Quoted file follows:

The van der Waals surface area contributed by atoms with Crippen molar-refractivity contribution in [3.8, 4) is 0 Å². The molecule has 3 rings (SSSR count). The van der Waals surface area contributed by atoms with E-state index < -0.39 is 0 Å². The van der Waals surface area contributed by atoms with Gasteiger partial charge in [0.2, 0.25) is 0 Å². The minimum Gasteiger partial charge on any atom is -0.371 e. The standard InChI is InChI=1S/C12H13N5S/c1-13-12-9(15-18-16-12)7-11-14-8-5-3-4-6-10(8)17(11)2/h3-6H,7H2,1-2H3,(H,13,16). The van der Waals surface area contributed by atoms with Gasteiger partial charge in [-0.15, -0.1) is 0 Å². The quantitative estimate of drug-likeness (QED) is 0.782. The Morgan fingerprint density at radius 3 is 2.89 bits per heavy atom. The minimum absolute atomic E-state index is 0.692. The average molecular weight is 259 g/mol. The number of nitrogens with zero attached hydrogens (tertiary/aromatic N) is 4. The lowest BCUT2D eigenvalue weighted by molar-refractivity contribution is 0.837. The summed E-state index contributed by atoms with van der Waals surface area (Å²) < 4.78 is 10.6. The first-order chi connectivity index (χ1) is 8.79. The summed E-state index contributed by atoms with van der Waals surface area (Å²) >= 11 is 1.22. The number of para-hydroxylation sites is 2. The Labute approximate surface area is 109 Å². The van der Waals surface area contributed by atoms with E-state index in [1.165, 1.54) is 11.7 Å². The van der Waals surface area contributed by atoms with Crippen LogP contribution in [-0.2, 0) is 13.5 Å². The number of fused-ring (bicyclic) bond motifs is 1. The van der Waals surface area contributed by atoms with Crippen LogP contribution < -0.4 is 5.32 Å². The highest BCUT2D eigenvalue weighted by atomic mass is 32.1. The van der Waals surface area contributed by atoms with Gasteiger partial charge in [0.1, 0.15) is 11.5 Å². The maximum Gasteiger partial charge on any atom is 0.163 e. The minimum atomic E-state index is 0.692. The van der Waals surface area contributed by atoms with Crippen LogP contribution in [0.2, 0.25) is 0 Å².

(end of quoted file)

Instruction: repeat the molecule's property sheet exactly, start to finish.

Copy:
The van der Waals surface area contributed by atoms with Crippen molar-refractivity contribution in [3.8, 4) is 0 Å². The molecule has 3 rings (SSSR count). The van der Waals surface area contributed by atoms with E-state index < -0.39 is 0 Å². The van der Waals surface area contributed by atoms with Gasteiger partial charge in [0.2, 0.25) is 0 Å². The minimum Gasteiger partial charge on any atom is -0.371 e. The standard InChI is InChI=1S/C12H13N5S/c1-13-12-9(15-18-16-12)7-11-14-8-5-3-4-6-10(8)17(11)2/h3-6H,7H2,1-2H3,(H,13,16). The van der Waals surface area contributed by atoms with Gasteiger partial charge in [-0.15, -0.1) is 0 Å². The quantitative estimate of drug-likeness (QED) is 0.782. The Morgan fingerprint density at radius 3 is 2.89 bits per heavy atom. The minimum absolute atomic E-state index is 0.692. The average molecular weight is 259 g/mol. The number of nitrogens with zero attached hydrogens (tertiary/aromatic N) is 4. The lowest BCUT2D eigenvalue weighted by molar-refractivity contribution is 0.837. The summed E-state index contributed by atoms with van der Waals surface area (Å²) < 4.78 is 10.6. The first-order chi connectivity index (χ1) is 8.79. The summed E-state index contributed by atoms with van der Waals surface area (Å²) >= 11 is 1.22. The number of para-hydroxylation sites is 2. The Labute approximate surface area is 109 Å². The van der Waals surface area contributed by atoms with E-state index in [1.165, 1.54) is 11.7 Å². The van der Waals surface area contributed by atoms with Crippen LogP contribution in [-0.2, 0) is 13.5 Å². The number of fused-ring (bicyclic) bond motifs is 1. The van der Waals surface area contributed by atoms with Crippen LogP contribution < -0.4 is 5.32 Å². The highest BCUT2D eigenvalue weighted by atomic mass is 32.1. The van der Waals surface area contributed by atoms with Gasteiger partial charge in [0.1, 0.15) is 11.5 Å². The maximum Gasteiger partial charge on any atom is 0.163 e. The minimum atomic E-state index is 0.692. The van der Waals surface area contributed by atoms with Crippen LogP contribution in [0.2, 0.25) is 0 Å².